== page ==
These days Tablets can pretty much do everything a laptop does. Document editing, Photo editing, Designing, Video Editing and Even Coding can be done. Heroku and GitLab is a pretty good example of this.
If you want to do coding locally just take a RaspberryPi or Equivalent system with you. I’ve attached a video below of this lad explaining how he uses his iPad Pro with Raspberry Pi Model 4 via Thunderbolt 3 port.
Tablets are the future. In my view. Only some of us old skool IT geeks and hardcore gamers would stick to desktops.
Few reasons why
Reparability Its pretty easy to do repairs, and there are plenty of places to get them done
Upgradable You can start with a basic budget and keep adding more parts. For example most modern motherboards go up to 64GB Ram, technically you can keep adding new 8GB RAM card every year and still not hit the maximum.
No Compromises You want the most budget build, or you want a overkill system. Its completely up to you.
Easy to Claim Warranty for Parts Lets say the RAM dies, just send the RAM for warranty claim instead of the whole system. If the GPU dies, swap the GPU.
Reliability I’ve been using my desktop pc for over 8 years now its still running, its a 4th Generation Haswell i5 processor with 8GB RAM which is more than enough for me but I could upgrade. I do coding and designing from time to time and it works with minimal troubles.
If you really need a laptop
Go for ThinkPad’s or Chromebook.
If you’re like 90% of the world’s internet users you could make do with dedicated Chrome based Chromebook system and save your files on Google Drive. These machines are cheap sub $500 (USD) and makes pretty decent laptops. But keep in mind you’ll be locked in to the Google Eco System and Google does have gained notoriety for privacy violations and listening on people.
If you want the privacy and the best option in my mind is a ThinkPad, these come with various specs subject to availability starts at around $700 (USD). Go check in with the local suppliers. These machines are pretty durable, lasts long has a good build quality also easy to repair and to find batteries.
Why not MacBook
You got $4000 lying around? Go ahead. The basic models in my view are a rip off (These devices carry insane profit margins). Storage is subpar and RAM offers are very little and expensive for upgrades. You need to buy the machine in one go and you can’t upgrade later. Make sure to go for the Pro Models. Keep in mind while the hardware build quality on the outside looks good, but what’s on the inside is what matters most.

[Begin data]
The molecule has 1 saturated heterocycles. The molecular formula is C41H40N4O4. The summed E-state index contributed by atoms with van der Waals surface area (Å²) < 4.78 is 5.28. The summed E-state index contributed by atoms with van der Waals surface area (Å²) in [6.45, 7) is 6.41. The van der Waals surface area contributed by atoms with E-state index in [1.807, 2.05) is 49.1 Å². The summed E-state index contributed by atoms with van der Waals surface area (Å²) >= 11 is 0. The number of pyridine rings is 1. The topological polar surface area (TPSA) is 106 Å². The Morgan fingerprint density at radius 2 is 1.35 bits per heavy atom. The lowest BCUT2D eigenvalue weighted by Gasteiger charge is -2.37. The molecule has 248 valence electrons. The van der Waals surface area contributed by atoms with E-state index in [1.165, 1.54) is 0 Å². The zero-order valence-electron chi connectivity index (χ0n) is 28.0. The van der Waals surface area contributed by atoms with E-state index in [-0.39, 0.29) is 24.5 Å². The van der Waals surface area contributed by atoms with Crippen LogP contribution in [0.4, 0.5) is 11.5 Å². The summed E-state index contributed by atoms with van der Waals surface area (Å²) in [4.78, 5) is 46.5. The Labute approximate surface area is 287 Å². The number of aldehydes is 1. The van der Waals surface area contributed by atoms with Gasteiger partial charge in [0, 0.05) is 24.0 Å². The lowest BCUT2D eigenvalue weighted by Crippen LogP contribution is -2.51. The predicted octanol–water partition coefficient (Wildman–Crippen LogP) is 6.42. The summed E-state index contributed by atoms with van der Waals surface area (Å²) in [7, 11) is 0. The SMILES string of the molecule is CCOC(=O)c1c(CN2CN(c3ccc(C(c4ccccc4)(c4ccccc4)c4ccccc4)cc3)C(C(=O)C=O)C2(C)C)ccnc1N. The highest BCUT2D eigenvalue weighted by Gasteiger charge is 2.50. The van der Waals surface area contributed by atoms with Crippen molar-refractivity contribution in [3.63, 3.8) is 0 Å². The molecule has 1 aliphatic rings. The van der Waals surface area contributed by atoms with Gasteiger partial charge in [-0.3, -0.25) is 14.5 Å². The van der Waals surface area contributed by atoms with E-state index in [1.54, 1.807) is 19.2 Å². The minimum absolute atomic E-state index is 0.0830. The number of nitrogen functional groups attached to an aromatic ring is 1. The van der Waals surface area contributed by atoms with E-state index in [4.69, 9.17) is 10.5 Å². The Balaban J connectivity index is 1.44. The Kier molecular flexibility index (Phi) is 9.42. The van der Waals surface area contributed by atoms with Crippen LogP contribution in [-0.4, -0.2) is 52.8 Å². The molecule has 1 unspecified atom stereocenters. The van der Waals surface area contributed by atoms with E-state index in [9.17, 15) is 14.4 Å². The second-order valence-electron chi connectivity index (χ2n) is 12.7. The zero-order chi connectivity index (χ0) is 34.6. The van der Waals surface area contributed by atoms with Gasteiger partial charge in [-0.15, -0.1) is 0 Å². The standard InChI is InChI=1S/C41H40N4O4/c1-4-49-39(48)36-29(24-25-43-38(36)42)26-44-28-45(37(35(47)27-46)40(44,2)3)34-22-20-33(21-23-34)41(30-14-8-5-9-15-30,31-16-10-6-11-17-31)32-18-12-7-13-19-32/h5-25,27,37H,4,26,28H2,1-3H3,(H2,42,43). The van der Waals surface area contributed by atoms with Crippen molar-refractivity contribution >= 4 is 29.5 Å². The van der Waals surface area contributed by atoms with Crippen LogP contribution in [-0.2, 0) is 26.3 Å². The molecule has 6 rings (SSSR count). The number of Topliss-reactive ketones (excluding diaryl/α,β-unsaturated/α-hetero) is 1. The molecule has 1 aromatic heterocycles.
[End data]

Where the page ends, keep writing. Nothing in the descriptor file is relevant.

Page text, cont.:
Just watch Louis Rossman’s Channel before making a purchase of a Apple Products. His comments may be a bit hyperbolic at times, there are some advantages to using a Mac which needs to be discussed separately.
Just to give an example watch the below video of the MacBook Air. These devices are made to crash. This is to keep people on Apple care and to get them to buy the new model every year.
This is not to say Mac’s are inherently bad. They are just computers like any other machines, they just don’t deserve the kind of hype and the marketing for what they’re putting out. The “apple care” customer care isn’t really customer care. Its just a bunch of SALES guys pretending to be IT. They’ll quote high repair price just to justify buying a newer model. Watch the below video as proof.
They’ve toned down on this practice but they’ve made their laptops difficult to repair, and the Apple legal team has been going against small time repair shops for decades now.
All in all, this company is a Bad Apple. Giving a Bad Name to IT guys. So don’t donate too much of your money. When possible buy something else.
What about Gaming Laptops
After many years I’ve come to accept there’s no true gaming laptop. I’ve used many of these machines, but I wouldn’t call them Laptops. The battery won’t even last 30 mins on heavy setting gaming, the laptops can heat up pretty badly making it impossible to use as a LAP-TOP. But these machines are really decent portable desktops. Its good if you’re always on the move and need something a little bit powerful get work done.
Other Noteworthy Mentions to consider buying
System76 These guys are opensource hardware manufacturers. They built their own OS based on Linux which I’m using right now and its pretty solid. While I’ve never owned one of their machines I’ve gotten in touch with them over email. They are pretty helpful at solving many of the questions I’ve had. Probably the easiest and best customer service I’ve gotten in touch with.
Purism This is another opensource manufacturer. I’ve never contacted or purchased them ever, but they’ve done justice by building decent laptops as indie manufacturers.
These devices are off the shelf Linux devices because they’re not part of the Microsoft OEM program. But you can buy your own windows license and install on these machines. But then again if the only thing you do on your laptop is to use Chrome, then the off shelf solution would do fine. Linux Supports all major browsers except for Internet Explorer (LOL) and Safari. Only reason I’ve not bought from them yet is they don’t ship to where I live and the shipping / clearing taxes where I live are insane.
Lets have a chat
I would like to get your constructive opinion on this matter or any other articles I’ve written. DM me on Instagram @Lakithk. I reply slow but I will reply.
- Lots of Past experience
- Lots time spent on Fixing Laptops / Desktops (I’m in IT)
- Mr. Louis Rossman
- Y’know don’t believe everything on the internet do your own research